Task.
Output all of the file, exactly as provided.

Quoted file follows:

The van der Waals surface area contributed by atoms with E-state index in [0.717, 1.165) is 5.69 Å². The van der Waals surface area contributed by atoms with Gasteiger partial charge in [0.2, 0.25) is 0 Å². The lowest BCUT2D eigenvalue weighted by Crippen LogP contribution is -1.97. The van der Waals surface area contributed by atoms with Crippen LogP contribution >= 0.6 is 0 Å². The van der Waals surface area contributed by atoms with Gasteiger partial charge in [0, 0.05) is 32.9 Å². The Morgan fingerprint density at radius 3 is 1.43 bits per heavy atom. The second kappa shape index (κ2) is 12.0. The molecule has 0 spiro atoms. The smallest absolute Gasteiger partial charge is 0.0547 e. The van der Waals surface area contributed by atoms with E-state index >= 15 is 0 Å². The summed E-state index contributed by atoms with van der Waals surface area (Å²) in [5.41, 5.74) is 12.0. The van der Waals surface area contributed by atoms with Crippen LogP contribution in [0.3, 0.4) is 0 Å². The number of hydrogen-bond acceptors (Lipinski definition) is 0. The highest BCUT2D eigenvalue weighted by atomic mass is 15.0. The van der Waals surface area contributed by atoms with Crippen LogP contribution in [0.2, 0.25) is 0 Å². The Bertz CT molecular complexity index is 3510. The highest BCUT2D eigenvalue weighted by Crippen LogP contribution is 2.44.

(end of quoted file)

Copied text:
The van der Waals surface area contributed by atoms with E-state index in [0.717, 1.165) is 5.69 Å². The van der Waals surface area contributed by atoms with Gasteiger partial charge in [0.2, 0.25) is 0 Å². The lowest BCUT2D eigenvalue weighted by Crippen LogP contribution is -1.97. The van der Waals surface area contributed by atoms with Crippen LogP contribution >= 0.6 is 0 Å². The van der Waals surface area contributed by atoms with Gasteiger partial charge in [0, 0.05) is 32.9 Å². The Morgan fingerprint density at radius 3 is 1.43 bits per heavy atom. The second kappa shape index (κ2) is 12.0. The molecule has 0 spiro atoms. The smallest absolute Gasteiger partial charge is 0.0547 e. The van der Waals surface area contributed by atoms with E-state index >= 15 is 0 Å². The summed E-state index contributed by atoms with van der Waals surface area (Å²) in [5.41, 5.74) is 12.0. The van der Waals surface area contributed by atoms with Crippen LogP contribution in [0.3, 0.4) is 0 Å². The number of hydrogen-bond acceptors (Lipinski definition) is 0. The highest BCUT2D eigenvalue weighted by atomic mass is 15.0. The van der Waals surface area contributed by atoms with Crippen LogP contribution in [0.2, 0.25) is 0 Å². The Bertz CT molecular complexity index is 3510. The highest BCUT2D eigenvalue weighted by Crippen LogP contribution is 2.44.